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Benjamin Warf, Solomon Ondoma, Abhaya Kulkarni, Ruth Donnelly, Miriam Ampeire, Joan Akona, Collin R. Kabachelor, Ronald Mulondo, and Brian Kaaya Nsubuga


Despite lower failure and infection rates compared with shunt placement, it has not been known whether endoscopic third ventriculostomy/choroid plexus cauterization (ETV/CPC) might be inferior in regard to neurocognitive development. This study is the first to describe neurocognitive outcome and ventricle volume in infants with hydrocephalus due to myelomeningocele that was treated primarily by ETV/CPC.


The modified Bayley Scales of Infant Development (BSID-III) test was administered to 93 children with spina bifida who were 5–52 months of age. Fifty-five of these children had been treated by ETV/CPC, 19 received ventriculoperitoneal (VP) shunts, and 19 had required no treatment for hydrocephalus. Raw scores were converted to scaled scores for comparison with age-corrected norms. Ventricular volume was assessed by frontal/occipital horn ratio (FOR) calculated from late postoperative CT scans. The mean values between and among groups of patients were compared using independent samples t-test and ANOVA. The comparison of mean values to population normal means was performed using the single-sample t-test. Linear regression analyses were performed using BSID scores as the dependent variables, with treatment group and ventricular size (FOR) as the independent variables. Probability values < 0.05 were considered significant.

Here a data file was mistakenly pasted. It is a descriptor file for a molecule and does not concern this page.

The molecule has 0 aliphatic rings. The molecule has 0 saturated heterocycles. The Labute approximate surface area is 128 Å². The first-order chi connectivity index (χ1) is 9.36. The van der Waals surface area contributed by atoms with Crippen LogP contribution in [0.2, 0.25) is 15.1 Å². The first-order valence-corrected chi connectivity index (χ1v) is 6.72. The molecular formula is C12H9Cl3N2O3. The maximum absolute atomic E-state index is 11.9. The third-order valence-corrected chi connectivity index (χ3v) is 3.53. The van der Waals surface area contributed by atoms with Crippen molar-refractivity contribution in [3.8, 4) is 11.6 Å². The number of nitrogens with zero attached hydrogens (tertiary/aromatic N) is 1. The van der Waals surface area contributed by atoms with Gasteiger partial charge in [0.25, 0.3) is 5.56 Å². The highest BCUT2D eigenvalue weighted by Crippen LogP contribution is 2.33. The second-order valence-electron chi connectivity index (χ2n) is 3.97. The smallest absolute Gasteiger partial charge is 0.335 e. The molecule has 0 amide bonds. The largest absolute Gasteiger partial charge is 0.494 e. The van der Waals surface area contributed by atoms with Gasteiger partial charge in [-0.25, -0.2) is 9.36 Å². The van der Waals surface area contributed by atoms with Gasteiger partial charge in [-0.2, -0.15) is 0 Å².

. There was no significant difference in mean age at assessment among groups (p = 0.8). The mean scale scores for untreated patients were no different from normal (all p > 0.27) in all portions of the BSID (excluding gross motor), and were generally significantly better than those for both VP shunt–treated and ETV/CPC groups. The ETV/ CPC-treated patients had nonsignificantly better mean scores than patients treated with VP shunts in all portions of the BSID (all p > 0.06), except receptive communication, which was significantly better for the ETV/CPC group (p = 0.02). The mean FOR was similar among groups, with no significant difference between the untreated group and either the VP shunt or ETV/CPC groups. The FOR did not correlate with performance.


The ETV/CPC and VP shunt groups had similar neurocognitive outcomes. Neurocognitive outcomes for infants not requiring treatment for hydrocephalus were normal and significantly better than in those requiring treatment. The mean ventricular volume was similar among all 3 groups, and significantly larger than normal. There was no association between FOR and performance. Stable mild-to-moderate ventriculomegaly alone should not trigger intervention in asymptomatic infants with spina bifida.